Takeaways accused of labelling cheaper fish as cod
TAKEAWAYS, fishmongers and restaurants are still being caught codding consumers by selling them fish that is not what it's claimed to be.
In what is the second survey to expose major seafood fraud, the Food Safety Authority of Ireland (FSAI) found 19pc of fish tested was not what it said on the label.
The FSAI carried out its investigation after a University College Dublin survey last year revealed large amounts of fish on sale were mislabelled.
The FSAI survey found fish and chip shops were the worst offenders with a third of them found to have mislabelled fish on sale.
Outlets were labelling cheaper pollock, hake, smelt and haddock as pricey cod, while three-quarters of smoked fish tested was found to be a different species than claimed.
FSAI Chief Executive Alan Reilly warned that food businesses were increasing profit margins by misleading consumers and, whether accidental or deliberate, mislabelling was contrary to the rights of consumers under EU and Irish law.
"Food businesses that fail to keep appropriate traceability records or who are found to be intentionally misleading consumers will face enforcement action where appropriate," Mr Reilly said.
"If a consumer wants to buy a piece of cod, it should be a piece of cod they are buying," he said.
The names of two suppliers had come up during traceability checks and this was being further investigated to see if mislabelling occurred at supply or retail level, the FSAI said.
Consumers did not need to be concerned about food safety where the wrong variety was sold, but it was important that consumers have confidence in the fish they were buying, particularly given the nutritional benefits, Mr Reilly said.
The FSAI genetically tested 111 samples of fish from shops, fishmongers, hotels, pubs, restaurants and takeaways around the country and found that 20 of these were mislabelled as cod and one was mislabelled as smoked haddock.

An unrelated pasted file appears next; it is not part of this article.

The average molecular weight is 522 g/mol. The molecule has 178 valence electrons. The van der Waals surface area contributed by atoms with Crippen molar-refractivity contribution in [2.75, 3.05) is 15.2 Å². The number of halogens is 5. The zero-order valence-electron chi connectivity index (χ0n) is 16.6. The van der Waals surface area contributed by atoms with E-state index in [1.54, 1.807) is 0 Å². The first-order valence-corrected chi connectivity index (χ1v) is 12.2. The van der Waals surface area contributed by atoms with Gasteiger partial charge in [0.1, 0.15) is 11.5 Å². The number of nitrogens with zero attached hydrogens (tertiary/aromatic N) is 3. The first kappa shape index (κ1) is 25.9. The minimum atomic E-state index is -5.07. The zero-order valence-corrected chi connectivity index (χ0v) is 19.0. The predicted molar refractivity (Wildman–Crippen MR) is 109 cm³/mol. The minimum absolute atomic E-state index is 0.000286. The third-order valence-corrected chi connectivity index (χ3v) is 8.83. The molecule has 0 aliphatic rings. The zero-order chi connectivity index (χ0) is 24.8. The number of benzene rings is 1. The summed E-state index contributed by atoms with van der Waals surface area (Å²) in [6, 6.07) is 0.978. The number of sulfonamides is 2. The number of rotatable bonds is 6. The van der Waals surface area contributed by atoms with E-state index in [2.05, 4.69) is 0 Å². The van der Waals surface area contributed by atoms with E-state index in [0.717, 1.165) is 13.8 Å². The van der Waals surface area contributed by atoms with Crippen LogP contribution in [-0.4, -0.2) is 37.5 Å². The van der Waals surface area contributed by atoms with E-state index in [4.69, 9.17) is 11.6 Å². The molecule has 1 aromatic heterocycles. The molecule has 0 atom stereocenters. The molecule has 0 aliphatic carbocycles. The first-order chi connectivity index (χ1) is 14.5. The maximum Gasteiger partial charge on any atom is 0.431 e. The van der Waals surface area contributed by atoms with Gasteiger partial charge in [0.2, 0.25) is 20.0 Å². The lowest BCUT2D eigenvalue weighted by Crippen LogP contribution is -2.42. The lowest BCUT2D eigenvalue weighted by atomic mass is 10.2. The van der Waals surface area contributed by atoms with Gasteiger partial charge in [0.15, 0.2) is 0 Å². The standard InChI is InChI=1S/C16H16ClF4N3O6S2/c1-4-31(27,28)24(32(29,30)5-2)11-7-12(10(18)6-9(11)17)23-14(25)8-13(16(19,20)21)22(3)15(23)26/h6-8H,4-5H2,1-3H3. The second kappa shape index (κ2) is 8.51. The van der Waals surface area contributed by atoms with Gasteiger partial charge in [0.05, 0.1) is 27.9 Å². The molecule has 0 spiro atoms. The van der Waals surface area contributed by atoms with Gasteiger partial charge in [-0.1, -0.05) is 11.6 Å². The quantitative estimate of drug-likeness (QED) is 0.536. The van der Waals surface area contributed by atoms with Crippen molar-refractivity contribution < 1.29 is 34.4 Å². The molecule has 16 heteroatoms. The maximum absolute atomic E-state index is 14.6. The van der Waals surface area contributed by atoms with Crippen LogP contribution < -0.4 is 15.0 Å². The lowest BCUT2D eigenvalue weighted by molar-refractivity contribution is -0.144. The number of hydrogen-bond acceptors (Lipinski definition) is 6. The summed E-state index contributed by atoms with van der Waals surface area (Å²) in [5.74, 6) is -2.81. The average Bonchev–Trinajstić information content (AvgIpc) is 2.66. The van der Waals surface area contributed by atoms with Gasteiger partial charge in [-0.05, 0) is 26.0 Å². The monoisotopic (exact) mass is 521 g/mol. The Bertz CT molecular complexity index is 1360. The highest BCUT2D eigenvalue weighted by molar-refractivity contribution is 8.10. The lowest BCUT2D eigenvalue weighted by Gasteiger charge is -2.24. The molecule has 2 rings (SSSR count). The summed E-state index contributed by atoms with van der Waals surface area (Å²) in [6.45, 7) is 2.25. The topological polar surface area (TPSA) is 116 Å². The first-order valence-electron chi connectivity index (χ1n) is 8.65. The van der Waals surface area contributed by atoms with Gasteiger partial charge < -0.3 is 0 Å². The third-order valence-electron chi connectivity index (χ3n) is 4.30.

Some 32pc of takeaways tested had mislabelled fish, while three restaurants, two fishmongers and a butcher were also flogging cheaper substitutes.
However, this time around packaged fish and fish fingers were found to be the real thing.
The FSAI said it would follow this survey with routine testing of fish on sale, and an annual survey to monitor compliance.
They had issued verbal warnings to some of the premises and would follow up with further unannounced visits.
Second-generation fishmonger Peter Molloy of Molloy's in Donnybrook said it would be extremely difficult for fishmongers to pass off cod substitutes because it was easy to see the difference in raw fish in a shop -- rather than when encased in batter in a takeaway.
"I don't think I've ever got cod from a fish and chipper that was really cod and I'd know the difference," he said.
Derek Duggan, a Dublin regional manager at chip shop Leo Burdock's, said the company sold fresh cod, but no longer advertises 'smoked cod', only 'smoked fish'.
"Cod is getting more and more difficult to source and our smoked products are from the cod family," he said.
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